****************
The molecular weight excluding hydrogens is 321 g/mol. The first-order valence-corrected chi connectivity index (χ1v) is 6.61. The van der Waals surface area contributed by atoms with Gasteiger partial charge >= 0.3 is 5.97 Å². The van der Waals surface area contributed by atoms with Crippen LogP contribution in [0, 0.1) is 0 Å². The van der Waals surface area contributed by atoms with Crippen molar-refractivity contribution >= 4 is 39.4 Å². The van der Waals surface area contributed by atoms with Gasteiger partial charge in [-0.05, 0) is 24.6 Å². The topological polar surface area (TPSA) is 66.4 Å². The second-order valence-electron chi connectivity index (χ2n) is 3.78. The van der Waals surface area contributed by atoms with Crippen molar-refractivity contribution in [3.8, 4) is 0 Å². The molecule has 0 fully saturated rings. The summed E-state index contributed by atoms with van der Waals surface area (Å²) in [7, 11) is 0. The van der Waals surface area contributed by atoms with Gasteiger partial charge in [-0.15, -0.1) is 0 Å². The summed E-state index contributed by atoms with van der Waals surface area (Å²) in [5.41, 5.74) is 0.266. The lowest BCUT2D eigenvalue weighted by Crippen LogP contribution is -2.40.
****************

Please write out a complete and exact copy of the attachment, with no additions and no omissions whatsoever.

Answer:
The molecular weight excluding hydrogens is 321 g/mol. The first-order valence-corrected chi connectivity index (χ1v) is 6.61. The van der Waals surface area contributed by atoms with Gasteiger partial charge >= 0.3 is 5.97 Å². The van der Waals surface area contributed by atoms with Crippen LogP contribution in [0, 0.1) is 0 Å². The van der Waals surface area contributed by atoms with Crippen molar-refractivity contribution >= 4 is 39.4 Å². The van der Waals surface area contributed by atoms with Gasteiger partial charge in [-0.05, 0) is 24.6 Å². The topological polar surface area (TPSA) is 66.4 Å². The second-order valence-electron chi connectivity index (χ2n) is 3.78. The van der Waals surface area contributed by atoms with Crippen molar-refractivity contribution in [3.8, 4) is 0 Å². The molecule has 0 fully saturated rings. The summed E-state index contributed by atoms with van der Waals surface area (Å²) in [7, 11) is 0. The van der Waals surface area contributed by atoms with Gasteiger partial charge in [-0.15, -0.1) is 0 Å². The summed E-state index contributed by atoms with van der Waals surface area (Å²) in [5.41, 5.74) is 0.266. The lowest BCUT2D eigenvalue weighted by Crippen LogP contribution is -2.40.